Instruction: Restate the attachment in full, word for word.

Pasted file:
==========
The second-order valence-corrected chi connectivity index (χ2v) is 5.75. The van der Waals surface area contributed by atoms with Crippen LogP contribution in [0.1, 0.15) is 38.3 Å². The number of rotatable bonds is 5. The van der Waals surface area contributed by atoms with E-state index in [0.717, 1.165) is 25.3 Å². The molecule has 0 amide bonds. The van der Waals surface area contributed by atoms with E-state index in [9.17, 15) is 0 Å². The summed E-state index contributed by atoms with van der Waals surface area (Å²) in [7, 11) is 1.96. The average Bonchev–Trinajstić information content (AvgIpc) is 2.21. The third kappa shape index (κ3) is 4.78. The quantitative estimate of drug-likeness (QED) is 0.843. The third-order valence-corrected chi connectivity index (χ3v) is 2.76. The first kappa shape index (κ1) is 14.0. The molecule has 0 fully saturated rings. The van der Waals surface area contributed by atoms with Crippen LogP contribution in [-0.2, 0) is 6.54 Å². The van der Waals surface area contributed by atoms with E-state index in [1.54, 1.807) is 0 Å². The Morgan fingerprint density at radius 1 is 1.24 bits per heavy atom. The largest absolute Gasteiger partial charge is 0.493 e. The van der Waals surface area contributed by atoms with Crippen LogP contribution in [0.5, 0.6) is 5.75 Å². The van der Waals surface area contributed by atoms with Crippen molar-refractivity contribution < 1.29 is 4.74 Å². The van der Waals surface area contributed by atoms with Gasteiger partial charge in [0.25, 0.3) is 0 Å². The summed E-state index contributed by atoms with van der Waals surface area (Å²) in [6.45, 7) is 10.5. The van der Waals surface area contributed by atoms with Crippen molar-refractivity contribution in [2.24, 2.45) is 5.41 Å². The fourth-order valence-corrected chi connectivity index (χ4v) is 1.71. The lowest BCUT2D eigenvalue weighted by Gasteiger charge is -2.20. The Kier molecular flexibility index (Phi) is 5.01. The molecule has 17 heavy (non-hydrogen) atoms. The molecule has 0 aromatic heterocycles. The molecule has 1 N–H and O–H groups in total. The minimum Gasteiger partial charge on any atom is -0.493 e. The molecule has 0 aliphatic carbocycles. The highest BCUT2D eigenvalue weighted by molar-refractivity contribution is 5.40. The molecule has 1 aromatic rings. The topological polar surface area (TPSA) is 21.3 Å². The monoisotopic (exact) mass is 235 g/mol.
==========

The second-order valence-corrected chi connectivity index (χ2v) is 5.75. The van der Waals surface area contributed by atoms with Crippen LogP contribution in [0.1, 0.15) is 38.3 Å². The number of rotatable bonds is 5. The van der Waals surface area contributed by atoms with E-state index in [0.717, 1.165) is 25.3 Å². The molecule has 0 amide bonds. The van der Waals surface area contributed by atoms with E-state index in [9.17, 15) is 0 Å². The summed E-state index contributed by atoms with van der Waals surface area (Å²) in [7, 11) is 1.96. The average Bonchev–Trinajstić information content (AvgIpc) is 2.21. The third kappa shape index (κ3) is 4.78. The quantitative estimate of drug-likeness (QED) is 0.843. The third-order valence-corrected chi connectivity index (χ3v) is 2.76. The first kappa shape index (κ1) is 14.0. The molecule has 0 fully saturated rings. The van der Waals surface area contributed by atoms with Crippen LogP contribution in [-0.2, 0) is 6.54 Å². The van der Waals surface area contributed by atoms with E-state index in [1.54, 1.807) is 0 Å². The Morgan fingerprint density at radius 1 is 1.24 bits per heavy atom. The largest absolute Gasteiger partial charge is 0.493 e. The van der Waals surface area contributed by atoms with Crippen LogP contribution in [0.5, 0.6) is 5.75 Å². The van der Waals surface area contributed by atoms with Crippen molar-refractivity contribution < 1.29 is 4.74 Å². The van der Waals surface area contributed by atoms with Gasteiger partial charge in [0.25, 0.3) is 0 Å². The summed E-state index contributed by atoms with van der Waals surface area (Å²) in [6.45, 7) is 10.5. The van der Waals surface area contributed by atoms with Crippen molar-refractivity contribution in [2.24, 2.45) is 5.41 Å². The fourth-order valence-corrected chi connectivity index (χ4v) is 1.71. The lowest BCUT2D eigenvalue weighted by Gasteiger charge is -2.20. The Kier molecular flexibility index (Phi) is 5.01. The molecule has 17 heavy (non-hydrogen) atoms. The molecule has 0 aromatic heterocycles. The molecule has 1 N–H and O–H groups in total. The minimum Gasteiger partial charge on any atom is -0.493 e. The molecule has 0 aliphatic carbocycles. The highest BCUT2D eigenvalue weighted by molar-refractivity contribution is 5.40. The molecule has 1 aromatic rings. The topological polar surface area (TPSA) is 21.3 Å². The monoisotopic (exact) mass is 235 g/mol.